C o n c e r t s
Commemorating the ‘Fatal Vespers’ of 1623,
the forgotten catastrophe at Blackfriars
A meditation led by Fr Tom Thomas IC
with speaker Eamon Duffy, Emeritus Professor of the
History of Christianity at Magdalene College, Cambridge
and music by The Renaissance Singers
directed by David Allinson
Monday 30 October 2023, 7pm
St Etheldreda’s Church
14 Ely Place, London
Music by William Byrd (d.1623), to include:
Mass for Four Voices (extracts)
Ne irascaris—Civitas Sancti tui
Emendemus in melius
Nunc dimittis from the Gradualia
On the afternoon of Sunday 26 October 1623 around 300 people squeezed themselves into the upper room at the French ambassador’s residence in the London district of Blackfriars. From committed Catholics to the curious and undecided, they had come to hear a famous Jesuit speak. Midway through Robert Drury’s sermon the floor of the makeshift chapel gave way, as did the floor of the chamber beneath. The preacher, another priest and more than 90 members of the congregation fell to their deaths; many more were injured by falling masonry.
Contemporary journalists and chroniclers christened the event the ‘doleful evensong’ or ‘fatal vespers’. Eighteen years after the Gunpowder Plot, the event inflamed already-volatile public opinion, with some Protestants seeing the collapse as no accident, but as divine intervention against Papists. Survivors often found themselves treated with malice, rather then sympathy. Most of the dead were interred in two pits at the scene, since the Bishop of London refused them burial on consecrated ground.
Today this shocking event is almost entirely forgotten. So, this autumn, to mark 400 years since the tragedy, the Renaissance Singers are pleased to present a musical meditation in the Catholic church of St Etheldreda’s, a Catholic church with its own fascinating history. During building work in the 1870s it was discovered that eighteen victims of the Fatal Vespers were buried in the crypt. We hope that the music of William Byrd — himself a recusant Catholic, who died in July 1623 — will bring an appropriate, meditative spirit to this event.
We are delighted that our speaker is one of the world’s foremost authorities on the religious history of Britain, Eamon Duffy, Emeritus Professor of the History of Christianity (Magdalene College, Cambridge). Professor Duffy will set the political and social context of the Fatal Vespers, exploring the plight of the victims and the public reaction to the event. Prayers and meditation will be led by the Rector of St Etheldreda’s, Fr Tom Thomas IC.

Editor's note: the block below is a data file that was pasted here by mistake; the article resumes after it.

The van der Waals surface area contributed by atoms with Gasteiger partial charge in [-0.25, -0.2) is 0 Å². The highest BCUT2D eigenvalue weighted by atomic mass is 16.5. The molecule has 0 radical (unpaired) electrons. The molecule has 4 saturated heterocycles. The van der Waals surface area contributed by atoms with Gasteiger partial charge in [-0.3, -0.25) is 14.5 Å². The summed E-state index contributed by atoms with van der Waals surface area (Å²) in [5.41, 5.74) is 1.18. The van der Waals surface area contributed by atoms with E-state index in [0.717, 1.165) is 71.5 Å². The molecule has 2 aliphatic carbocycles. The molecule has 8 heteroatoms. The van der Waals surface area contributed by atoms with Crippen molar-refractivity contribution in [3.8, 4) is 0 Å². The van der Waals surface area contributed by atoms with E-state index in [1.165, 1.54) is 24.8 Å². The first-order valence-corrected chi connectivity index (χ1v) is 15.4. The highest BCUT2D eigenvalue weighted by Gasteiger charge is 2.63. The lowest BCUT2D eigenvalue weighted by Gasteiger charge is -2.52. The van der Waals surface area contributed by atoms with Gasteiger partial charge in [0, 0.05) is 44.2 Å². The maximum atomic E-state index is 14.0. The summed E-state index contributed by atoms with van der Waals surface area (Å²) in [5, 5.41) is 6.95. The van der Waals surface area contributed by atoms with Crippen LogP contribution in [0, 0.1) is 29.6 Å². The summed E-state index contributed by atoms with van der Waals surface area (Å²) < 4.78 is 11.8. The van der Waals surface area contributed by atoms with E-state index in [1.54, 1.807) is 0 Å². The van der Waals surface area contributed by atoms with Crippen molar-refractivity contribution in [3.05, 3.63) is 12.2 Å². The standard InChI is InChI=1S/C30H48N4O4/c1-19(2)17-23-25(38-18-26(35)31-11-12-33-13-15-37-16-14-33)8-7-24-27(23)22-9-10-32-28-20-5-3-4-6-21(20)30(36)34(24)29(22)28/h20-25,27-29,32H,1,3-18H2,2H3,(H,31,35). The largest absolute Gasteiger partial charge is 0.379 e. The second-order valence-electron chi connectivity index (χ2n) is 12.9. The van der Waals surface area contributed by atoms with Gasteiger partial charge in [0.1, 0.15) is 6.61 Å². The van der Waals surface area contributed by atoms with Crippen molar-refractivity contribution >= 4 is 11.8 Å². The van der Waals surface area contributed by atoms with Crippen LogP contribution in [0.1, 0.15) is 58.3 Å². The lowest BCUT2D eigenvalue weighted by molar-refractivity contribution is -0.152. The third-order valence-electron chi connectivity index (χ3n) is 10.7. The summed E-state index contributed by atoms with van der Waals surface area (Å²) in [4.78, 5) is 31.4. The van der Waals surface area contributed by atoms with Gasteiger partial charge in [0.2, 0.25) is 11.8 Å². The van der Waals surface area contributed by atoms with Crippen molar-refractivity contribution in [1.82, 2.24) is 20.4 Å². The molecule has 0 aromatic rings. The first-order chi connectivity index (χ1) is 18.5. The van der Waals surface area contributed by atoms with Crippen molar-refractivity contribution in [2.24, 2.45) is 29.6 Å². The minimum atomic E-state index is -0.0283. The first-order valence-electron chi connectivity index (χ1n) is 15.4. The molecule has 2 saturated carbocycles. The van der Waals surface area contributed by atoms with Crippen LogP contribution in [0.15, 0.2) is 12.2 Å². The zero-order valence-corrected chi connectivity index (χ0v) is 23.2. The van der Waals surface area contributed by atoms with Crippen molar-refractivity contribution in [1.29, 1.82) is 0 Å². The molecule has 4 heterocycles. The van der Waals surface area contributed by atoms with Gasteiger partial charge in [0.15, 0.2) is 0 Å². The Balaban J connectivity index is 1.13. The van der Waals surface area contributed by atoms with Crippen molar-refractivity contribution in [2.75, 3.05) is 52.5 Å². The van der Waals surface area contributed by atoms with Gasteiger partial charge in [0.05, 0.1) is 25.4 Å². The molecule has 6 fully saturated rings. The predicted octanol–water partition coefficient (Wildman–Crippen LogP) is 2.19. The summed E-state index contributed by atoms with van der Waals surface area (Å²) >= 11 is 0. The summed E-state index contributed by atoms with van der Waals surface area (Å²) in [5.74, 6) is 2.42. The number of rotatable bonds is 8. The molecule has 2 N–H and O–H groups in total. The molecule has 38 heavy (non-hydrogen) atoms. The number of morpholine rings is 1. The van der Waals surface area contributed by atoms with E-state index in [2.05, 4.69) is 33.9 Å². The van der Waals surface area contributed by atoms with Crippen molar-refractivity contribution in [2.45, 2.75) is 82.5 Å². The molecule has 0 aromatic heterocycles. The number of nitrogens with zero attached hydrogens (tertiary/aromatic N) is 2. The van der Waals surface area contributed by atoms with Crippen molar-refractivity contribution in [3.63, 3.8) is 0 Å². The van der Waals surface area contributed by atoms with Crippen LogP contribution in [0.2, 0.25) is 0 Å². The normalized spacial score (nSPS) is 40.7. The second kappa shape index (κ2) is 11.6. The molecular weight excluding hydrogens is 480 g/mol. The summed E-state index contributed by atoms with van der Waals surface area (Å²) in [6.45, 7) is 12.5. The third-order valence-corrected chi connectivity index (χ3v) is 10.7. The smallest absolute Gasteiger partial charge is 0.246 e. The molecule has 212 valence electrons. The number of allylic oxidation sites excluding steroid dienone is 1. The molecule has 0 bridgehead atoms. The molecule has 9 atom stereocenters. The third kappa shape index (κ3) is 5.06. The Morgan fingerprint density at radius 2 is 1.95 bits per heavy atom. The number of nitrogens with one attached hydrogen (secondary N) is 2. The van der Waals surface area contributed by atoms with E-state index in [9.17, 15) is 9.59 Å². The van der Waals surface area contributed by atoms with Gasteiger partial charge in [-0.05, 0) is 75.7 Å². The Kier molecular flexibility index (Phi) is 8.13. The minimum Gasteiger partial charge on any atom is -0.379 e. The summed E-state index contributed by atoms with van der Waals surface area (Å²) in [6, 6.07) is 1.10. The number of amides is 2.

Free public event (no booking); retiring collection.
The commemoration will last about an hour and a quarter.
Nearest stations: City Thameslink, Farringdon, Chancery Lane
The year is 1611. William Byrd rehearses his music with a choir in Ingatestone Hall, Essex, the home of his patron, Lord Petre
— sometimes with a little impatience ...
Now in his early 60s, England’s greatest living musician is in reflective mood, musing about his life, his music and his religion. He ponders the tribulations of writing overtly Catholic music in volatile times. He remembers his relationship with the late Queen, relives the terror of persecution and the aftermath of the Gunpowder Plot. He thinks also about great contemporary figures and writers, not least the dramatist whose work intrigues him most: Shakespeare. Byrd stands before us, striving to make sense of the miracle that is his music and the mysteries which lie at its heart.
William Byrd died in Essex on 4 July 1623. Four hundred years later, as the musical world celebrates his genius, the Renaissance Singers raise their voices in Master Byrd, a new short play by Brean Hammond.
We are thrilled to be performing in the very place where the play is set, Ingatestone Hall, still owned by the family who sheltered and supported Byrd: the Petres. We hope you will join us, for a unique experience in a space the composer would have known well.
PROGRAMME TO INCLUDE
Ravenscroft Hold thy peace
Byrd Mass for four voices – Sanctus, Agnus Dei
Byrd Retire my soul
Byrd O magnum mysterium – Beata Virgo
Byrd Fantasia in C
Byrd Justorum animae
Tallis If ye love me
Byrd Emendemus in melius
Byrd Why do I use my paper, ink and pen?
Byrd Ne irascaris, Domine
Byrd Sing joyfully
Byrd Ave verum corpus
We are delighted that Vincent Franklin will perform the part of William Byrd. His television work includes Happy Valley 2 and 3, Doc Martin, Bodyguard, Cucumber, The Office, Twenty Twelve, The Thick of It and Decline and Fall. His film work includes Topsy Turvy, Peterloo, The Bourne Identity and Allelujah!
a new play by Brean Hammond with live choral interpolations
Saturday 21 October 2023
performances at 4pm and 7pm
Hall Lane, Ingatestone
Essex CM4 9NR
Director: David Allinson
How to commemorate a composer with more than some greatest hits?
Brean Hammond describes the parallels between Byrd and Shakespeare that inspired his new play.
Tickets: £20/ £17 (concessions)
Availability limited to 80 tickets per performance. We expect the performances to sell out, early booking is advised.